Cubic zirconia

Cubic zirconia is very, very well known for being affordable so its price point won’t come into question. The upside is that you can get a very large stone, or get a ring that features quite a lot of stones and still keep the whole ting under $500. Like moissanite, cubic zirconia can be clear or colored, and it has a decent amount of fire and brilliance.

You can get cubic zirconia for the center stone, or you can use smaller ones for a halo around a different center stone, perhaps a colored gem ? Regardless of the color choice, CZ is bound to offer plenty of options and all of the affordable.

Colored gemstones are always beautiful in engagement rings

So we’ve established that clear white diamonds are not the only stones you can use for an engagement ring. But what about colorful gems ? These have been around for thousands of years, and each color evokes a different meaning. You can always pair a colored gem with another, such as pairing birthstones, or pair a colored gem with a faux diamond for extra sparkle. Take a look at these pretty gems !

Pink gems inspire romance within the couple

Pink gemstones have been regarded as very romantic stones, and especially powerful if set as an engagement ring center stone. As of the last 2010s, morganite is the leading pink gem for engagement rings, and for good reasons.

That being said, you can find other gems that are also pink, but come with a higher Mohs rating or a higher price tag.

Morganite ranges from a pale pink to coral pink to nearly lavender. You can also find tourmaline in some deep shades of pink (almost fuchsia) or some very pale shades, more delicate.

Rubies are typically red but you can find very pale rubies that haven’t developed their full color, and remind you of a cherry blossom pink. Or, you can find sapphires that have developed a striking pink color.

Padparadscha sapphires are a very specific pink sort of sapphire, and possibly the most expensive sapphire ever. These gems have a pink-to gold sort of color to them, and they can be paler or more vibrant, and sometimes cross over into salmon pink.

Here’s an example of a pink stone engagement ring off Amazon.

This impressive ring sports a cushion-cut pink morganite, prong set in 14k rose gold. Both sides of the morganite are flanked by champagne-color small diamonds, forming two arrows or chevrons, which lead beautifully into the ring shank. The sides of the ring are of course studded with another set of champagne diamonds, but the don’t go low enough to cause discomfort. All in all a very impressive morganite engagement ring.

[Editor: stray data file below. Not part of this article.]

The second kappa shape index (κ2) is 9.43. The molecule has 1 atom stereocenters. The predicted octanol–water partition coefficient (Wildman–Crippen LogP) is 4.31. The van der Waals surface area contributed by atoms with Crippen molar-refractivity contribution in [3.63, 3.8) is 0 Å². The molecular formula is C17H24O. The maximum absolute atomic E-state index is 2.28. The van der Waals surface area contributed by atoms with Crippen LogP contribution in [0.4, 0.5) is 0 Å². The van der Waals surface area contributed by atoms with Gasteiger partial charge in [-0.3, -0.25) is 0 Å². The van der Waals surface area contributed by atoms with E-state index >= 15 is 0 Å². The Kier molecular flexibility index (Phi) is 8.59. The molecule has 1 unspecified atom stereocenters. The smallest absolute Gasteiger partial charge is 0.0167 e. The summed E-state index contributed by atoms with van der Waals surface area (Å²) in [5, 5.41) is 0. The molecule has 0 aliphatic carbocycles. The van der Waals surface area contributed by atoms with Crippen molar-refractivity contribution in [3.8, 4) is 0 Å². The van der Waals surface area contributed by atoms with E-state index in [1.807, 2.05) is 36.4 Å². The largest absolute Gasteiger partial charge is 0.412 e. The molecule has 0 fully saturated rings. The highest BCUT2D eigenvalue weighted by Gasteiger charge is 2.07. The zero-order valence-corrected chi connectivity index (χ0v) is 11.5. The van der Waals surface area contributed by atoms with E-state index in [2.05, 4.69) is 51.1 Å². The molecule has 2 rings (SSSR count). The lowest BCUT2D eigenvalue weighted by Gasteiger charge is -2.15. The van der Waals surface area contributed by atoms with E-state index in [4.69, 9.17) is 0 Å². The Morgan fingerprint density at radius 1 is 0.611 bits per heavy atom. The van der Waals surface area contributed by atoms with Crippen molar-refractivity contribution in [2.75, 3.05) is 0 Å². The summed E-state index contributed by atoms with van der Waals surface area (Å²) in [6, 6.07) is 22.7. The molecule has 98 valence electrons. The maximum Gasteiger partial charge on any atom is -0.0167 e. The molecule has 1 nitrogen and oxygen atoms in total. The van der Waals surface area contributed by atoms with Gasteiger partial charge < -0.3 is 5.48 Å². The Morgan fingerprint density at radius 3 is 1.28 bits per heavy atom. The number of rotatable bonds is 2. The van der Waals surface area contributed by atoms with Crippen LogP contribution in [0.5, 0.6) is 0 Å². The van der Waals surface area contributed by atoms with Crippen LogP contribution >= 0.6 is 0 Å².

Or, if you’d rather go for a bright, in-your-face kind of pink take a look at this one from Amazon.

It’s a pink sapphire ring, with a pear-cut pink sapphire that features a white moissanite halo. The tiny moissanites also go halfway down the sides of the ring, which offers maximum sparkle without creating too much discomfort. The rig metal can be white, rose, or yellow gold in 14k.

Read also: Bow Tie Effect In Diamonds 

Blue gemstones are calm and inspire loyalty

Blue in an engagement ring has been a fan-favorite ever since the late Princess Diana chose that superb sapphire and diamond ring as her engagement ring. Blue, especially deep blue has been associated with loyalty, faith in God, and keeping your wits about you.

The great thing about blue gems is that you can find literally any shade you like, from light icy blue aquamarine to electric blue Swiss topaz, to dark inky London blue topaz.

Sapphires are best known for their indigo or cornflower shade of blue, and these are always going to come at a higher price than topaz or aquamarine. But also in a deeper color, if that’s what you’re looking for.

Here’s an example of a beautiful sapphire ring off Amazon.

It’s a very intricate looking ring, with plenty of filigree and flowery patterns worked into the metal itself. Despite the very detailed look, this is a solitaire ring, with a 7 mm (0.34 ct) blue sapphire featuring a princess cut. The entire ring is made in solid 14k white gold, and if you like the center stone can be a sky blue topaz instead.

Red gemstones inspire passion and vitality

A red gemstone in your engagement ring can bring on some very passionate feelings, reminding you of the love you share and the two hearts that beat together as one.

Perhaps the most famous red gemstone of all, a ruby is always a great choice for an engagement ring. It’s double the price of a sapphire, but the deep red color is well worth it.

If you’d rather have a more affordable red gem that is also an impressive shade of crimson, you can opt for garnets. For the price of a single ruby carat you can get several garnets and compose an impressive engagement ring.

Here’s an impressive ruby engagement ring off Amazon.

It has a large lab-grown ruby featuring an oval cut and a deep red color, and it weighs in at an impressive 6.47 carats ! The center stone is then surrounded by a floating halo of 42 natural diamonds, creating a look similar to a star or flower burst. The entire ring is set in 18k white gold and is going to floor your fiancee to be !